The Trouble with Being Born

The Trouble with Being Born

Language: English

Pages: 224

ISBN: 1611457408

Format: PDF / Kindle (mobi) / ePub

In this volume, which reaffirms the uncompromising brilliance of his mind, Cioran strips the human condition down to its most basic components, birth and death, suggesting that disaster lies not in the prospect of death but in the fact of birth, "that laughable accident." In the lucid, aphoristic style that characterizes his work, Cioran writes of time and death, God and religion, suicide and suffering, and the temptation to silence. Through sharp observation and patient contemplation, Cioran cuts to the heart of the human experience.

“A love of Cioran creates an urge to press his writing into someone’s hand, and is followed by an equal urge to pull it away as poison.”—The New Yorker

“In the company of Nietzsche and Kierkegaard."—Publishers Weekly

"No modern writer twists the knife with Cioran's dexterity. . . . His writing . . . is informed with the bitterness of genuine compassion."—Boston Phoenix

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unceasingly varied his desires and his terrors? When, just after the First World War, electricity was installed in the village where I was born, there was a general murmur of protest, then mute desolation. But when electricity was installed in the churches (there were three), everyone was convinced the Antichrist had come and, with him, the end of time. These Carpathian peasants had seen clearly, had seen far: Emerging from prehistory, they knew already, in that day and age, what “civilized”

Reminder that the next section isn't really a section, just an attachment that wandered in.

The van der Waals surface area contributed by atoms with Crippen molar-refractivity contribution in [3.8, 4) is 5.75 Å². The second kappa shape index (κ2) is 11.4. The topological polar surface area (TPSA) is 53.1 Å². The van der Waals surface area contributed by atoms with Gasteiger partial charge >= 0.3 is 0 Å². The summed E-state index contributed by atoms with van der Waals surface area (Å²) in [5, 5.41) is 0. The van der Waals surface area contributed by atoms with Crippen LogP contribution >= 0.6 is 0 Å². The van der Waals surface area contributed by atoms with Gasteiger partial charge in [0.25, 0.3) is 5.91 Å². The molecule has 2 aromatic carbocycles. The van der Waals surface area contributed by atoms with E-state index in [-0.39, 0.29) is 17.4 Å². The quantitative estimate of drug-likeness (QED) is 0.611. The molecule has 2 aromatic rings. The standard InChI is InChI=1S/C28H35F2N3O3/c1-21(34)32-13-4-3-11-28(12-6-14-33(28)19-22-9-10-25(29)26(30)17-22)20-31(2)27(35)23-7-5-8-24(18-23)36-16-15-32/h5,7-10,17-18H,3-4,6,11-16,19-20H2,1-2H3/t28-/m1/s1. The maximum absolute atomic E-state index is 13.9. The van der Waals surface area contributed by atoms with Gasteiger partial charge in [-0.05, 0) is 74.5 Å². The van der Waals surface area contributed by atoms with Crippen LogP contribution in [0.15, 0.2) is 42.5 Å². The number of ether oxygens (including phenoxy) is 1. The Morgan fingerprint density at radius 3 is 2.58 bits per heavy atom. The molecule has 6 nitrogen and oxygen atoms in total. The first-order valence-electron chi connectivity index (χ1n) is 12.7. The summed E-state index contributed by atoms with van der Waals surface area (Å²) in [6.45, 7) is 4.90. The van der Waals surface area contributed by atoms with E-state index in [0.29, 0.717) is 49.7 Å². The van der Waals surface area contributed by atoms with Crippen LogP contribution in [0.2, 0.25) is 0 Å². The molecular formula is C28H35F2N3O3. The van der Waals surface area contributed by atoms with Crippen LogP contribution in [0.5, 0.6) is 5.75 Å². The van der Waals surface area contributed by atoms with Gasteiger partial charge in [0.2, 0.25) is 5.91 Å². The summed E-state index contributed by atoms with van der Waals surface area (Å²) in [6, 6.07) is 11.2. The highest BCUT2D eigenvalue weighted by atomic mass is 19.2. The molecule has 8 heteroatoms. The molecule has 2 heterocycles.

words have been uttered, even only once, coldly, with complete awareness of what they mean, history is justified and, with it, all of us. “Woe unto you, when all men speak well of you!” Christ was here foretelling his own end. All men now speak well of him, even the most hardened unbelievers—they above all. Jesus knew perfectly well that he would one day succumb to universal approbation. Christianity is lost if it does not suffer persecutions as pitiless as those it was subjected to at its

new sentiment, a special sympathy: compassionate horror. For all the superstitions and shackles I have rid myself of, I cannot regard myself as a free man, remote from everything. A mania for desistance, having survived the other passions, refuses to leave me: it torments me, it perseveres, it demands that I continue renouncing, withdrawing. But from what? What is left to reject? I ponder the question. My role is over, my career finished, and yet nothing has changed in my life, I am at the

suspected were revealed, were proclaimed! What prescience, and what detail! At the end of the interminable indictment, no clue, no trace that permitted me to identify the sender. Who could it be? And why this haste, this unaccustomed means of communication? Who ever spoke his mind with such rigor in his grievance? Where did he come from, this omniscient judge who dared not name himself, this coward in possession of all my secrets, this inquisitor who allowed no extenuating circumstances, not even

our present that we should not have the strength to confront another moment, still less to live through it. Life would be bearable only to frivolous natures, those in fact who do not remember. Plotinus, Porphyry tells us, had the gift of reading men’s souls. One day, without any warning, he told his astounded disciple not to try killing himself but rather to take a journey. Porphyry left for Sicily: there he was cured of his melancholy but, he adds regretfully, he thereby missed being present

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